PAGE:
What Do I Wear?
Carnival breaks dinner up into two evenings: cruise casual and cruise elegant.
Carnival’s website says that cut-off jeans, men’s sleeveless shirts, tee-shirts, gym or basketball shorts, baseball hats, flip-flops, and bathing suit attire are not permitted in the main dining room.
For men, khakis, collared shirts, and dress slacks are all suitable attire in the main dining room for cruise casual nights. Tuxedos, a sports coat, and a tie are not required, however, cruise elegant is a great photo opportunity and you can dress as fancy as you’d like.
Carnival also lists jeans as forbidden for elegant evenings, but in our experience, they tend to look the other way as long as the jeans are nice. You can read their dining room dress code policy here.
Ladies, don’t feel like you have to pack a cocktail dress or evening gown on cruise elegant nights. You’ll see women wearing everything from nice skirts to full-blown gowns and tiaras (and yes, we’ve seen actual tiaras!).
Summer dresses, blouses, casual dresses, pantsuits, and capris are all acceptable for cruise casual nights.
Carnival Main Dining Room Menu Explained
The menu in the main dining room is fairly straightforward, but it can be overwhelming given all the options available. Since we know a lot of people want to know at least the basics of what will be available — and more picky passengers fear there won’t be something they like on the menu — we thought it might be useful to take a look at both the American Table and American Feast offerings and break down the menus.
Keep in mind that selections change periodically, so what you’ll find below is more an example of what you’ll find than a written-in-stone guide.
If you’re the type of person who loves kicking things off with an appetizer (or three), Carnival’s menus have you covered. Generally speaking, you’ll find about 10 different options on any given night, with the always-popular shrimp cocktail available every night.
Some of the other tasty treats they offer to start your meal include:
- Fried Calamari
- Chilled Vietnamese Roll
- Strawberry Bisque
- Smoked Chicken Quesadillas with salsa
- Smoked Poblano and Corn Soup
- A variety of salads
Foods You Have Always Wanted To Try, But Haven’t
While this is one of our favorite sections of the menu, it’s not for everyone.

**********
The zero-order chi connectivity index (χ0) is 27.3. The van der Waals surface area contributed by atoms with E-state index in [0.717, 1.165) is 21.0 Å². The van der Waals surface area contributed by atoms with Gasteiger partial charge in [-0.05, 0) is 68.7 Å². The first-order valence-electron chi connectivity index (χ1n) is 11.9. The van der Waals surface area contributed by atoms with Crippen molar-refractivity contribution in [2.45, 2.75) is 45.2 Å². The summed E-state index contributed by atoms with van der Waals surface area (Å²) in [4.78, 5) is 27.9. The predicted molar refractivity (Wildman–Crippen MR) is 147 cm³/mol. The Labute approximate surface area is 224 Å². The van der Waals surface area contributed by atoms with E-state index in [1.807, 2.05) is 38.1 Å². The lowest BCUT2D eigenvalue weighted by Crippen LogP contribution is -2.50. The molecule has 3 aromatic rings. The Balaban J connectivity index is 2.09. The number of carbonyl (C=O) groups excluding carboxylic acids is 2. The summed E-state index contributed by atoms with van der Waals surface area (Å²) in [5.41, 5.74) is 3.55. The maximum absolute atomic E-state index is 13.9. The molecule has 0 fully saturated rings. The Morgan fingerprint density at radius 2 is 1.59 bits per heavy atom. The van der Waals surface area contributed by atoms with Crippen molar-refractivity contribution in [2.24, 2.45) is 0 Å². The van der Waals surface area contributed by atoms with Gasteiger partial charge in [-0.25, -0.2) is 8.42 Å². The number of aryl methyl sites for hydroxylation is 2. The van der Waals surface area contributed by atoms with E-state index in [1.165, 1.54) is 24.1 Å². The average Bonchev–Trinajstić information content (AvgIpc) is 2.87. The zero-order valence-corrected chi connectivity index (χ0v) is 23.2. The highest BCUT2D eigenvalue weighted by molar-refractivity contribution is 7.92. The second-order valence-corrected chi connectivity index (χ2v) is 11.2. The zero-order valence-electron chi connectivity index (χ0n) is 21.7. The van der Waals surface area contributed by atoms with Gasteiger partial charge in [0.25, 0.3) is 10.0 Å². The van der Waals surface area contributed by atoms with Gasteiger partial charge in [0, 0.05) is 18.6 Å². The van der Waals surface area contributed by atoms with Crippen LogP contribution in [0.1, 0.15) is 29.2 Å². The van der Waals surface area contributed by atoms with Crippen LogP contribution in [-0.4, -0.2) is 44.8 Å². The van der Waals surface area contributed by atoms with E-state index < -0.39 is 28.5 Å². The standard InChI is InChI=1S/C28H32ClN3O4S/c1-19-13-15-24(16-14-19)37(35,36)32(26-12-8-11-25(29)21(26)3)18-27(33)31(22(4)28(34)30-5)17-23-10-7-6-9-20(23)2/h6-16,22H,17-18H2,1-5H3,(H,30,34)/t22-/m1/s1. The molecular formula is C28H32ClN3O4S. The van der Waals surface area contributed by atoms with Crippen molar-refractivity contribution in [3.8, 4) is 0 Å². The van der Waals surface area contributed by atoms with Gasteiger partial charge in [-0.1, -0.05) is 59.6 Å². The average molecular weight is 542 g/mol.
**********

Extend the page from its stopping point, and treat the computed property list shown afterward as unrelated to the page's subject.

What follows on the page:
Finicky eaters, beware! What you’ll find listed here are items that, as the name suggests, aren’t exactly everyday fare. Found just beneath the appetizers, you never know exactly what you’ll discover. But, for folks who are open to trying something new, this is a fun and tasty option.
Some items you will find on this menu are:
- Blood Sausage
- Escargot (snails)
- Alligator Tail
- BBQ Pulled Wild Boar
- Philadephia Pepper Pot (with Honeycomb Tripe)
- Braised Frog Legs
READ MORE: Carnival Cruise Food Reviews
Nightly Entree Menu
When it comes to entrees, you’ll find plenty of options from both land and sea. The portion sizes are generous, but don’t be shy if you’d like to order two entrees. As with every menu section, you can feel free to order as much as you like. If there’s one department in which the menus might be lacking it’s the vegetarian options, which could definitely stand to be beefed up (pun intended).
Some of the entrees you’ll find on the menu include:
- Veal Parmesan
- Pan-Seared Tilapia
- Rosemary Lamb Shank
- Southern Fried Chicken
- Salmon Cakes
- Baked Ziti
- Crisp Portobello Mushrooms
- A Featured Indian Vegetarian dish (lentils, basmati rice, papadam, and raita)
If you’re looking to find prime rib and lobster, those are featured on the American Feast menu. So yes, you’ll have to dress up a bit if you want your lobster!
From The Grill Menu
If none of the regularly-listed entrees appeal to you on any given night, give this section a look. It offers some great selections, and a bit of variety with the two main items — the beef and fish selections — usually changing daily. Like the other menu sections we’ve discussed so far, these are also complimentary. People sometimes confuse these for the upcharge items, which we’ll discuss a little bit later on.
Here are some menu items you’ll find on the From The Grill menu:
- Salmon Filet: Citrus and pepper rubbed salmon served with broccoli, carrots, and red potatoes